Sheffield Council asking for tenants’ memories to celebrate 100 years of council housing
Sheffield is celebrating 100 years of council housing – and the city council is looking for your memories.
A team has been looking at the council archives to put together the exhibition and speaking to residents.
Janet Sharpe, Director of Housing and Neighbourhood Services, said: “The first part of the campaign was to try and get people involved, sending in photos and memories, which is starting to happen through social media.
“We’re also organising events with older residents to try and get their memories.”
Photos can be dropped off in neighbourhood council offices or at town hall reception where a member of staff can scan them in and take a few details. Or email [email protected]
The exhibition will be open on Tuesday, July 16 in the Reception Room at the Town Hall from 2-5pm.
Tenants and residents’ groups and local history societies have also been involved and there are plans for local libraries and other groups to be able to use the displays.
Although council houses were built in Sheffield before 1919, it marks the introduction of the Addison Act, following a speech by Prime Minister Lloyd George calling for “a country fit for heroes to live in” as troops returned from war.
The conditions that many working-class Sheffielders lived in were dire – homes were unhygienic, overcrowded and in poor repair.
During their research, the council team found that seven cottages on Button Lane were the first to be built in Sheffield in 1895. Costing £269 each to construct, they were brick built with their own WCs.
In 1903 the council completed its first slum clearance and rebuilding project by providing flats for 700 people on Campo Lane, Townhead Street and Hawley Street, the city’s oldest-surviving council housing.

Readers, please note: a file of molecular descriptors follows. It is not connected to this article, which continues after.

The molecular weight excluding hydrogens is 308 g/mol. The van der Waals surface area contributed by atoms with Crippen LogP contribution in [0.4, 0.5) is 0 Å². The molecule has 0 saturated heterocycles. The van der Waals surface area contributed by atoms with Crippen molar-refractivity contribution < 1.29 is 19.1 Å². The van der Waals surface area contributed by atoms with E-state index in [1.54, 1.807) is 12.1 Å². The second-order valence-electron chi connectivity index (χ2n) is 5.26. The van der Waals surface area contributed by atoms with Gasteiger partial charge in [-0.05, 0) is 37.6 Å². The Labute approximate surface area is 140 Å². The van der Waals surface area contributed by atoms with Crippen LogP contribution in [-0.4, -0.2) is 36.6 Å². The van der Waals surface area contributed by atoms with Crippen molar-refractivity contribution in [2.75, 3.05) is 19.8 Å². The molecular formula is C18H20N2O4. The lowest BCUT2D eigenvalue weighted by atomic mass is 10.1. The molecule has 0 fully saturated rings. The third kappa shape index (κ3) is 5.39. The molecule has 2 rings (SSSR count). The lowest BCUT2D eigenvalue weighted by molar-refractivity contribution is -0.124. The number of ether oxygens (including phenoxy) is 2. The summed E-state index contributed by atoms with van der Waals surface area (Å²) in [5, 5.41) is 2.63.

Between 1904 and 1923, 900 houses were built on the Flower Estate in Wincobank, conceived as a Garden City.
Around 3,500 houses were built on the Manor between 1923 and 1932, making it one of the largest estates in Sheffield.
Houses on the Longley Estate, built between 1927 and 1932, had bathrooms, separate toilets and gardens. Trees and open spaces made this a popular area to live, the team found.
When the 900-house Wisewood Estate was built in 1929, it was known as the Buttons Estate as many tenants belonged to the better-off working class and wore uniforms to work.
Parson Cross was started in 1936 and its two-bedroomed houses out-numbered the three-bedroomed ones by two to one. The idea was to build smaller homes to keep rents low but still many struggled.
Around 8,000 council homes were damaged and 131 destroyed during World War Two.
Prisoners of war at Redmires Camp laid down roads and sewers in preparation for around 3,000 houses at Parson Cross built there after the war.
In the 1950s, the first high-rise blocks were promoted by the Government as the answer to urgent housing needs. That led to the building of Park Hill and Hyde Park.
As the demand for housing continued to grow, in 1961 the council announced that 94,000 people would have to be housed outside the city boundary unless something changed.
Mosborough was chosen as the most suitable area and became part of Sheffield.
In the 1970s, Westfield, Halfway and Waterthorpe were also developed as townships and almost 10,000 homes were built during this decade, plus 908 sheltered accommodation units.
In the 1980s, the big changes were the Tory right to buy policy and demolitions of council homes no longer fit for purpose at Broomhall and Manor.
Although the number of houses built fell, in line with national trends, 2,128 new council homes and 31 sheltered accommodation units were built.
There are still about 40,000 council homes in Sheffield.